Jeffrey D. Allred, Deseret News
The Pew Research Center reported in January that 87 percent of the American public uses the Internet. But the Internet is not just something for Americans. Thirty-four percent of the world also finds its way online.
Companies like Facebook are aiming to bring Internet access to countries without it, looking to fix the so-called "digital divide,” National Geographic reported. And, the social network actually just launched an app in Zambia for that same reason.
But we sometimes forget what it is like to live in a pre-Internet age. Much of what we do now is different because of our ability to log onto the Web and be instantaneously connected to the rest of the world.
Here are 10 ways our lives have changed since logging online:
We're connecting with people across the world more easily.
The way we view friendships has surely evolved. Social networks like Facebook and Twitter allow us to connect with people who, in a pre-Internet age, we might not have known about. Sure, people have an average of 350 Facebook friends, according to a study from Statista, but how many of those friends would they keep up with and speak to if Facebook wasn’t there to act as the middle man?
We're receiving college degrees from the comfort of our own homes.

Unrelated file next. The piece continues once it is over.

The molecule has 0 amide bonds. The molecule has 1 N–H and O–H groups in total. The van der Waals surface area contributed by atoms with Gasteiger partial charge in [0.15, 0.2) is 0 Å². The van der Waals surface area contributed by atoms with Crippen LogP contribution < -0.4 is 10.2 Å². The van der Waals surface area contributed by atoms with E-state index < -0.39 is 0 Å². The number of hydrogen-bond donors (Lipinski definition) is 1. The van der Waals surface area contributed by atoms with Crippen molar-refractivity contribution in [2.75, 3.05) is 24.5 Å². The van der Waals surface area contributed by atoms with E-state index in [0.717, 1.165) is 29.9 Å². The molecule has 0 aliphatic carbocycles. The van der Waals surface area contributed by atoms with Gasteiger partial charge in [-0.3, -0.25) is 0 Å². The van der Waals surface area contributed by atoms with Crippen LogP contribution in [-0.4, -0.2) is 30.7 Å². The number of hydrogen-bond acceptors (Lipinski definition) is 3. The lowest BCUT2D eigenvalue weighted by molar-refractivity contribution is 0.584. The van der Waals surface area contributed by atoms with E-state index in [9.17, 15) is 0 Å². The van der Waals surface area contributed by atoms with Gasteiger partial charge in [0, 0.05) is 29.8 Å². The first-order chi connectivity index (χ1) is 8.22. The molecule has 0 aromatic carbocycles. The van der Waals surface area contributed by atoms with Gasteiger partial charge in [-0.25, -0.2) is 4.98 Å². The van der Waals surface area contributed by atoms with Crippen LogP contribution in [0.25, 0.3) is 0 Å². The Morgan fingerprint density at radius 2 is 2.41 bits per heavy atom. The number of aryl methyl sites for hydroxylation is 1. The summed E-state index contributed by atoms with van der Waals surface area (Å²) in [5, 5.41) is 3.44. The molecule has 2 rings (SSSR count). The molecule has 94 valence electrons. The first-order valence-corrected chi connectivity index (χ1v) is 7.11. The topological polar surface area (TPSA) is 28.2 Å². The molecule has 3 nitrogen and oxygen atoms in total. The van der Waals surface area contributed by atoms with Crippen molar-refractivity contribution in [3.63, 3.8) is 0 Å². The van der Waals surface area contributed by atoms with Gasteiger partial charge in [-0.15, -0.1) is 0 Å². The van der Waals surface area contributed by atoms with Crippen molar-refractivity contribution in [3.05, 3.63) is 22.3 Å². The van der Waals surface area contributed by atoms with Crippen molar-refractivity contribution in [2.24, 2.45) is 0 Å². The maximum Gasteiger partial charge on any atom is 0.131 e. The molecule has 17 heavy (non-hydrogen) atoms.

Going to class is a thing of the past for some. Online classes are the new thing, having jumped up in attendance by 96 percent over the last five years, Campus Technology reported. But more than that, a study by SRI International for the Department of Education found that those in online classes tend to do better than those who are in physical classrooms.
We're less patient.
The Internet can bring us information, entertainment and insight in a flash, although waiting time does vary. But is the quickness killing our patience? Discovery looked into this question and found that our society is no longer patient with things, which could have an outlasting effect on our growth and progression.
“Technology is reducing our wait, removing the need for patience. Sometimes, however, the results can range from embarrassing to devastating,” Discovery reported.
We're reading the news — everywhere.
The way people get their news has changed significantly with the rise of the Internet. In 2012, for example, the Pew Research Center reported that 50 percent of Americans got their news from an online source. And in 2014, the American Press Institute found that almost 70 percent get their news from a laptop or computer, more than 50 percent get their news from a cellphone and just under 30 percent get their news from a tablet — all of which are digital platforms. News is no longer something people have on paper.
We're finding more love online.
One of the biggest things to change in the age of the Internet is the dating scene. The Boston Globe reported this week that 31 percent of people met their last date online, opposed to the 25 percent who met their last date with help of a friend and the 6 percent who met someone at a bar. People are becoming more and more comfortable logging in to find love, rather than finding someone in their actual physical life.
“If (singles) are only dating people offline, they are not opening themselves up to all the opportunities that are out there,” Julia Spira, digital matchmaker, told the Boston Globe.
We're locating our favorite movies and music more easily.
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